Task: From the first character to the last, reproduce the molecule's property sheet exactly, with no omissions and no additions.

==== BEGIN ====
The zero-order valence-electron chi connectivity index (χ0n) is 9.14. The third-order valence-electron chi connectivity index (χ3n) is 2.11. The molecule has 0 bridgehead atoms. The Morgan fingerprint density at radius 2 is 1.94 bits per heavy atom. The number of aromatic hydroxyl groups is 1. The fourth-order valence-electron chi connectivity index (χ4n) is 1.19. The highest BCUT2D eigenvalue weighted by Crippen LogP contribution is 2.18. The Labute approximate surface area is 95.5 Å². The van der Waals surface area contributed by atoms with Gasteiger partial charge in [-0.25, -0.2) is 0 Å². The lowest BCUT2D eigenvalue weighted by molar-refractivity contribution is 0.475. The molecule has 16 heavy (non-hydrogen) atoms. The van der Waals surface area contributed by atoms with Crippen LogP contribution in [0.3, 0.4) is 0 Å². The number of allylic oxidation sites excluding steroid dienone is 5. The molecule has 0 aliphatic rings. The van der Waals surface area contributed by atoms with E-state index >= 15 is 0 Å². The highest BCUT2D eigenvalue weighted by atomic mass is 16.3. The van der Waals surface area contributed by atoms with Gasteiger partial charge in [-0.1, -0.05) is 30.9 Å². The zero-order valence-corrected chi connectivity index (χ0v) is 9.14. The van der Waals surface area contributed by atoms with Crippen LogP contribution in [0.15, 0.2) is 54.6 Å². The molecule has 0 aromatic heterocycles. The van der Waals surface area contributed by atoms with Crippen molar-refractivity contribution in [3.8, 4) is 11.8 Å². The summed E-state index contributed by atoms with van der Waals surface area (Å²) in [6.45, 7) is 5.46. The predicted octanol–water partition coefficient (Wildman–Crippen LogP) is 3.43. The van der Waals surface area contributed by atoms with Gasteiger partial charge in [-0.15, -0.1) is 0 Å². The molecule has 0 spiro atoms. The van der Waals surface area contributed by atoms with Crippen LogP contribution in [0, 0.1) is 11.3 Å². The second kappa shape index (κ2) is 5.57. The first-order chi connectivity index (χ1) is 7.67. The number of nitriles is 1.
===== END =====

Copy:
The zero-order valence-electron chi connectivity index (χ0n) is 9.14. The third-order valence-electron chi connectivity index (χ3n) is 2.11. The molecule has 0 bridgehead atoms. The Morgan fingerprint density at radius 2 is 1.94 bits per heavy atom. The number of aromatic hydroxyl groups is 1. The fourth-order valence-electron chi connectivity index (χ4n) is 1.19. The highest BCUT2D eigenvalue weighted by Crippen LogP contribution is 2.18. The Labute approximate surface area is 95.5 Å². The van der Waals surface area contributed by atoms with Gasteiger partial charge in [-0.25, -0.2) is 0 Å². The lowest BCUT2D eigenvalue weighted by molar-refractivity contribution is 0.475. The molecule has 16 heavy (non-hydrogen) atoms. The van der Waals surface area contributed by atoms with Crippen LogP contribution in [0.3, 0.4) is 0 Å². The number of allylic oxidation sites excluding steroid dienone is 5. The molecule has 0 aliphatic rings. The van der Waals surface area contributed by atoms with E-state index >= 15 is 0 Å². The highest BCUT2D eigenvalue weighted by atomic mass is 16.3. The van der Waals surface area contributed by atoms with Gasteiger partial charge in [-0.1, -0.05) is 30.9 Å². The zero-order valence-corrected chi connectivity index (χ0v) is 9.14. The van der Waals surface area contributed by atoms with Crippen LogP contribution in [0.15, 0.2) is 54.6 Å². The molecule has 0 aromatic heterocycles. The van der Waals surface area contributed by atoms with Crippen molar-refractivity contribution in [3.8, 4) is 11.8 Å². The summed E-state index contributed by atoms with van der Waals surface area (Å²) in [6.45, 7) is 5.46. The predicted octanol–water partition coefficient (Wildman–Crippen LogP) is 3.43. The van der Waals surface area contributed by atoms with Gasteiger partial charge in [-0.15, -0.1) is 0 Å². The molecule has 0 spiro atoms. The van der Waals surface area contributed by atoms with Crippen LogP contribution in [0, 0.1) is 11.3 Å². The second kappa shape index (κ2) is 5.57. The first-order chi connectivity index (χ1) is 7.67. The number of nitriles is 1.